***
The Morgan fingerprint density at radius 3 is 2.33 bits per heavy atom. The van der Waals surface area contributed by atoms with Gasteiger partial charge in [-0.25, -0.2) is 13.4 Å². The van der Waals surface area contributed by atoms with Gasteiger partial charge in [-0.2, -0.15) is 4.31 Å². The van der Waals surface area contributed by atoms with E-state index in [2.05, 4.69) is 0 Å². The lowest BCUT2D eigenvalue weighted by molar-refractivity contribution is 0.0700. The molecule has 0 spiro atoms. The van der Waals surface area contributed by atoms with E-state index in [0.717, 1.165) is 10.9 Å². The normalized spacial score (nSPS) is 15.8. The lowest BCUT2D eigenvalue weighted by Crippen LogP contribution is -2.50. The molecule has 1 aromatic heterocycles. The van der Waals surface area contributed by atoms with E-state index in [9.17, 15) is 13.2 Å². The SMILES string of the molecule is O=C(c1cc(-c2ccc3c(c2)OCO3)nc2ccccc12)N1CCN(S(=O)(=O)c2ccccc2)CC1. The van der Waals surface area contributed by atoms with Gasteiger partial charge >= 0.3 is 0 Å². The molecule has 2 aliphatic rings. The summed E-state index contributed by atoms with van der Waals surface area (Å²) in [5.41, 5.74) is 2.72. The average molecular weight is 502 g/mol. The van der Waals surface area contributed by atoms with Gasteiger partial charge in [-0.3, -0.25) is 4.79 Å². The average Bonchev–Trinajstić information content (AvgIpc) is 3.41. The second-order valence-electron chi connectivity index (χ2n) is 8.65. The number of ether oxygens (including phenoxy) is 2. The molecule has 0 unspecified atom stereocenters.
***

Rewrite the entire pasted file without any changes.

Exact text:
The Morgan fingerprint density at radius 3 is 2.33 bits per heavy atom. The van der Waals surface area contributed by atoms with Gasteiger partial charge in [-0.25, -0.2) is 13.4 Å². The van der Waals surface area contributed by atoms with Gasteiger partial charge in [-0.2, -0.15) is 4.31 Å². The van der Waals surface area contributed by atoms with E-state index in [2.05, 4.69) is 0 Å². The lowest BCUT2D eigenvalue weighted by molar-refractivity contribution is 0.0700. The molecule has 0 spiro atoms. The van der Waals surface area contributed by atoms with E-state index in [0.717, 1.165) is 10.9 Å². The normalized spacial score (nSPS) is 15.8. The lowest BCUT2D eigenvalue weighted by Crippen LogP contribution is -2.50. The molecule has 1 aromatic heterocycles. The van der Waals surface area contributed by atoms with E-state index in [9.17, 15) is 13.2 Å². The SMILES string of the molecule is O=C(c1cc(-c2ccc3c(c2)OCO3)nc2ccccc12)N1CCN(S(=O)(=O)c2ccccc2)CC1. The van der Waals surface area contributed by atoms with Gasteiger partial charge >= 0.3 is 0 Å². The molecule has 2 aliphatic rings. The summed E-state index contributed by atoms with van der Waals surface area (Å²) in [5.41, 5.74) is 2.72. The average molecular weight is 502 g/mol. The van der Waals surface area contributed by atoms with Gasteiger partial charge in [-0.3, -0.25) is 4.79 Å². The average Bonchev–Trinajstić information content (AvgIpc) is 3.41. The second-order valence-electron chi connectivity index (χ2n) is 8.65. The number of ether oxygens (including phenoxy) is 2. The molecule has 0 unspecified atom stereocenters.